Save the World With GMO-free Insects

March Against Monsanto Boston

photo, concept, artwork: Pampi and Lore

The UN says insects might just be the answer to solving world hunger.  Well, as creepy as it sounds, insects are less creepy than genetically modified Monsanto seeds.  I’d rather eat a cricket than corn from a cob the size of a tree trunk.  Yesterday, protesters marched against Monsanto seeds in 436 cities in 52 countries demanding, among other things that food products with GMO (Genetically Modified Organisms) be labeled, something the FDA does not currently require.  The U.S. Senate recently rejected an amendment to a farm bill to permit states to require labeling on GMO products.  The vote wasn’t even close as senators from heavily subsidized farm states opposed it with help from the biotech corporate lobby.  The irony here is that GMO seeds that can be engineered to be disease free and resistant to drought, herbicides (other than than the ones produced by the major players) and probably even fire too, threaten nature as much as they do humans.  GMO seeds, like imported fishzilla, killer bees, jumping carp and shiny ladybugs, have a tendency to go rogue and invade the native species.  GMO seeds have a competitive advantage over native crops and could literally drive them out of existence.  Soon corn and soybeans will be the only crops left on the planet.  Get ready to eat lots of popcorn, corn-on-the giant cob, cornflakes, cornbread, corn nuts and grits washed down with Kentucky bourbon.  Is this the answer to world hunger?

Frankly, I’d rather eat honey and a variety of plants, but GMO seeds even threaten our bees.  As goes the bees, so goes our honey, plants and our planet for that matter. According to the New Agriculturist, “bees pollinate one sixth of the world’s flowering plant species and 400 agricultural plants” like beans, carrots, onions, cherries, apples and tomatoes. There is evidence that GMO pollen poisons bees.  And if GMOs poison bees, imagine what it could do to humans and insects.

Which brings me to insects.  I really would rather eat a cricket, grasshopper or termite than a potentially poisonous food source grown in a laboratory.  And the many millions of people on the planet who are starving or severely malnourished deserve healthy food, not a chemically created food experiment.  According to the UN study, insects are healthy, highly nutritious and in abundant supply.  In fact, in some cultures, insects are prized: ants, grubs, waterbugs, crickets, beetles, and scorpions to name a few.  And to raise insects for consumption leaves a much lighter carbon footprint than the production of animals.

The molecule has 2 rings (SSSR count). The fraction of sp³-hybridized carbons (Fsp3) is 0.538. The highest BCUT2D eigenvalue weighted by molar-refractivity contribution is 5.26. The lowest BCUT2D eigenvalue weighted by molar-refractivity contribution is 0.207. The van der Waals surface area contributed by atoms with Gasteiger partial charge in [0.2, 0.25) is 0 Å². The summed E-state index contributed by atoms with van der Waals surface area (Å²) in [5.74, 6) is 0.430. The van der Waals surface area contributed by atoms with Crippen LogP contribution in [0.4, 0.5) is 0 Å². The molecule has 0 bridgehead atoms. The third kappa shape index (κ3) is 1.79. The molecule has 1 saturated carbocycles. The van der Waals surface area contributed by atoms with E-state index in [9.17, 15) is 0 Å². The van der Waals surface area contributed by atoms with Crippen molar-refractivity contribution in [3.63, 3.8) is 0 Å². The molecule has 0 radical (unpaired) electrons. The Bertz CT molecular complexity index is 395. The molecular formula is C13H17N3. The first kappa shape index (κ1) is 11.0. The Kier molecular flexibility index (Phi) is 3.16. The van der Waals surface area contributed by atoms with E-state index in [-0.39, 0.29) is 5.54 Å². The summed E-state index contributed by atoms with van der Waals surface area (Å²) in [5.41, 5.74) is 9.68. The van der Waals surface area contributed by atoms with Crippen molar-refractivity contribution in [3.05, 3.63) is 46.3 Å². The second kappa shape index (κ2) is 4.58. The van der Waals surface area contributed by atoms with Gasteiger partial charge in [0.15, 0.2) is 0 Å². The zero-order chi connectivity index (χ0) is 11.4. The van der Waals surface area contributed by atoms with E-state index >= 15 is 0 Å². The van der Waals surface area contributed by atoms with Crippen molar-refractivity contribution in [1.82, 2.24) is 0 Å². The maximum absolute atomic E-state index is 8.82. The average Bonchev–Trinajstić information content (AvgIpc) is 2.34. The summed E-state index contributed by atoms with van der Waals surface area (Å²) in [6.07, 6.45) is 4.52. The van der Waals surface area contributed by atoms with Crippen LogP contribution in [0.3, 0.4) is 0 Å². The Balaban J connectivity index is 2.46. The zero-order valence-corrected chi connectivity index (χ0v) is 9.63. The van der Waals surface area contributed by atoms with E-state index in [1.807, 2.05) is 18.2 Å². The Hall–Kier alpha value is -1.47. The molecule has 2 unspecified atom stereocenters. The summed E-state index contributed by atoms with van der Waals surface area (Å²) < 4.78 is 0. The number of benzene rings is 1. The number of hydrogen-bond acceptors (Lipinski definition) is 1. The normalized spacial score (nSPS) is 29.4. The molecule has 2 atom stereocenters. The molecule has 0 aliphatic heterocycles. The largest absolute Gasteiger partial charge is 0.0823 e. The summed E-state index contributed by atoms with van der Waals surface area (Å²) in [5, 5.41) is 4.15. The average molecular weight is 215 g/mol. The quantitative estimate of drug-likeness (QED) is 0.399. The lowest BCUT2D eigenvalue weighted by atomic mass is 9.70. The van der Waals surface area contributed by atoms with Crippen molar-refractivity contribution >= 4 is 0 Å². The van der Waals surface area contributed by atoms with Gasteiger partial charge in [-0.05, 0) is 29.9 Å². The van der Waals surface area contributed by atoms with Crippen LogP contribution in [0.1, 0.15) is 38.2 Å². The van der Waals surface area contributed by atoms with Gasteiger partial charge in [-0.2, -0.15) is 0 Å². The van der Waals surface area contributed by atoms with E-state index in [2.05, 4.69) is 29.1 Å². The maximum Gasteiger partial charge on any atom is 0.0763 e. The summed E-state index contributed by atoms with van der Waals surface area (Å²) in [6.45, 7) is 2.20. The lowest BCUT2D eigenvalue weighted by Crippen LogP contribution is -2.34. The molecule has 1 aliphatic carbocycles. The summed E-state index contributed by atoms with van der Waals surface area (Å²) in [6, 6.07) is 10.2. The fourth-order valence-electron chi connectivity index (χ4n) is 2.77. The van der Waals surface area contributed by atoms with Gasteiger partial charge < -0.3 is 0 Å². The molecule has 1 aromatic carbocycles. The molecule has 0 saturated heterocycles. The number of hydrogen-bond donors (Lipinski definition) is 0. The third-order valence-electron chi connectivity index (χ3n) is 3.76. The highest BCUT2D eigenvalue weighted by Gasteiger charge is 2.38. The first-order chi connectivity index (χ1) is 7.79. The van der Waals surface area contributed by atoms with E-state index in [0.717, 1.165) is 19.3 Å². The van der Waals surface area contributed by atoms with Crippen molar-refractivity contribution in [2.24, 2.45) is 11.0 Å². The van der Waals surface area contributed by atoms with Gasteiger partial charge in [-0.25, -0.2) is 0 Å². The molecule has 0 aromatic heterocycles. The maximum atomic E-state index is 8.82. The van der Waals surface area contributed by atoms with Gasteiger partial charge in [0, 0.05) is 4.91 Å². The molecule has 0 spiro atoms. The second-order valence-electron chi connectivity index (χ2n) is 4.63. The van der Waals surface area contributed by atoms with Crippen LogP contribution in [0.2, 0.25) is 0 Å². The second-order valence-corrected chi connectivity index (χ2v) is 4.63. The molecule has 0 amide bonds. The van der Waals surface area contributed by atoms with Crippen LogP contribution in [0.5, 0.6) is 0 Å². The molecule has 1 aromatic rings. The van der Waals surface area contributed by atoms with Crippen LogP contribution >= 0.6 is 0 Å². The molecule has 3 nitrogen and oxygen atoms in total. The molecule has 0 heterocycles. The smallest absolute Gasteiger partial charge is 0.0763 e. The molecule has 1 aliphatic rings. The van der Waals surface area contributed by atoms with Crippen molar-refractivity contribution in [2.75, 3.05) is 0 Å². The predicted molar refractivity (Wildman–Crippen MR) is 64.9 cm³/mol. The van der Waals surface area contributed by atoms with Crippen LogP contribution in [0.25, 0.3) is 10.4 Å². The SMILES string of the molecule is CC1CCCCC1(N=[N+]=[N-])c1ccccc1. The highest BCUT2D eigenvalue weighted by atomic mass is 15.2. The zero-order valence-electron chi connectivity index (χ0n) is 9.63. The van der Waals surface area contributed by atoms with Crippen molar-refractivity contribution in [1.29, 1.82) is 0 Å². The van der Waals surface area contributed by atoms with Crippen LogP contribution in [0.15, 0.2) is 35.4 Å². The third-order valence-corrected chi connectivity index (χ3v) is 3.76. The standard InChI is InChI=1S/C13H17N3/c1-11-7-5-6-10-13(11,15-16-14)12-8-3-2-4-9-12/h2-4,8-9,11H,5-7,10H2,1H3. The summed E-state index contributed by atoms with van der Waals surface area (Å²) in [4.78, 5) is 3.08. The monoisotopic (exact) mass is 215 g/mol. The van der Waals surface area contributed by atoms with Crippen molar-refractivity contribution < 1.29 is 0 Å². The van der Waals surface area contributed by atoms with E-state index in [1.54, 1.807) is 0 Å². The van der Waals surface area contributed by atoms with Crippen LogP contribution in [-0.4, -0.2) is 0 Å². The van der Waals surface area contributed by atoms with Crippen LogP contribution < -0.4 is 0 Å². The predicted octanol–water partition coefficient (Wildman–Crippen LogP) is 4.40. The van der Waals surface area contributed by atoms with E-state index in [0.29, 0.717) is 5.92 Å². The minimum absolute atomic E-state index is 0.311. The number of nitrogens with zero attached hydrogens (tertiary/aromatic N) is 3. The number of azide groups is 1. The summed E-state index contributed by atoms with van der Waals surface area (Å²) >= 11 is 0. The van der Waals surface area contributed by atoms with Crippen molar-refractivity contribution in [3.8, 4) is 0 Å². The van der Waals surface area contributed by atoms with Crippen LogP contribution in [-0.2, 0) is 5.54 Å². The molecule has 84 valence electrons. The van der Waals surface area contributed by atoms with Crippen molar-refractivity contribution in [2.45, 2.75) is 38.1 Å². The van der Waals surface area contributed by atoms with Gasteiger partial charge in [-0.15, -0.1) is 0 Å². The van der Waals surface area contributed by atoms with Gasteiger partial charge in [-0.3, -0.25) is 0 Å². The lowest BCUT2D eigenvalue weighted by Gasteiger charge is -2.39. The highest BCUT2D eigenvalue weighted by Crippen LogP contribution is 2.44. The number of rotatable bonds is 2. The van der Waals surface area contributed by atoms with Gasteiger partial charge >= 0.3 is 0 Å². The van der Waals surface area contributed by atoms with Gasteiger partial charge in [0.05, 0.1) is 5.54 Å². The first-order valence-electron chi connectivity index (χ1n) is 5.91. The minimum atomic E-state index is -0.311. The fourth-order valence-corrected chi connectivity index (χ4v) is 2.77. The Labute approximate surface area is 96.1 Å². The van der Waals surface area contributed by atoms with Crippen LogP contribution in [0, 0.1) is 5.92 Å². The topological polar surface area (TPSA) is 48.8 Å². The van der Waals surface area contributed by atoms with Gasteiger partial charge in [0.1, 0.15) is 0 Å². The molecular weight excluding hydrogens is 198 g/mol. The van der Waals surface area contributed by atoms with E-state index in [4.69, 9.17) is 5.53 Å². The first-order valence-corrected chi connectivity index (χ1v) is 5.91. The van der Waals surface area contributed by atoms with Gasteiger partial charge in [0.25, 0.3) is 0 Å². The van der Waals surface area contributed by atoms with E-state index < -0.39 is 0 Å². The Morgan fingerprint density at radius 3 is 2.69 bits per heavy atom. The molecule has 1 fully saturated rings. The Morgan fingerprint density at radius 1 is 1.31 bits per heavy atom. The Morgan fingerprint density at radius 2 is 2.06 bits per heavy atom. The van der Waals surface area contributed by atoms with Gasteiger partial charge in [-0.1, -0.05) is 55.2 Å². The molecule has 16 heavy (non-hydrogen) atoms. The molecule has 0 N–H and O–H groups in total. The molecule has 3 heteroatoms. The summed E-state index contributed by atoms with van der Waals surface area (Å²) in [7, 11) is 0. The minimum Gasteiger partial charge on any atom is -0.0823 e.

Now I know the consumption of insects is mostly taboo in Western culture, but in the not too distant future, I can envision restaurants specializing in insects that cater to an environmentally conscious crowd who are against GMO seeds and devoted to eating healthy while saving the planet.  I have some menu ideas for the enterprising U.S. restauranteur:

Appetizers

Fried Cricket Bits

Beetle Tartare

Entrees

Chipotle Grasshopper:  served with spicy termite oil on a GMO-free sesame seed bun

Barbecued Grubs:  grilled and served on a bed of lightly seasoned sea urchins

Dessert

Starfish:  soaked and served in flaming sangria drink topped with chocolate covered ant sprinkles and anise seeds

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Muckin Around With Nature

English: Multicolored Asian lady beetle feedin...

English: Multicolored Asian lady beetle feeding on soybean aphids. (Photo credit: Wikipedia)

As a kid, I believed that ladybugs, or ladybird beetles as some call them, brought good luck.  I’d see one and marvel at their shiny, red shells.  They may have even been the inspiration for the red M & M.  Farmers love these lucky beetles because they eat pests.  They tend to favor spicy aphids; the ladybugs, that is – not the farmers.   But as it turns out, imported Asian ladybugs are becoming pests themselves, not only eating aphids, but whole vineyards.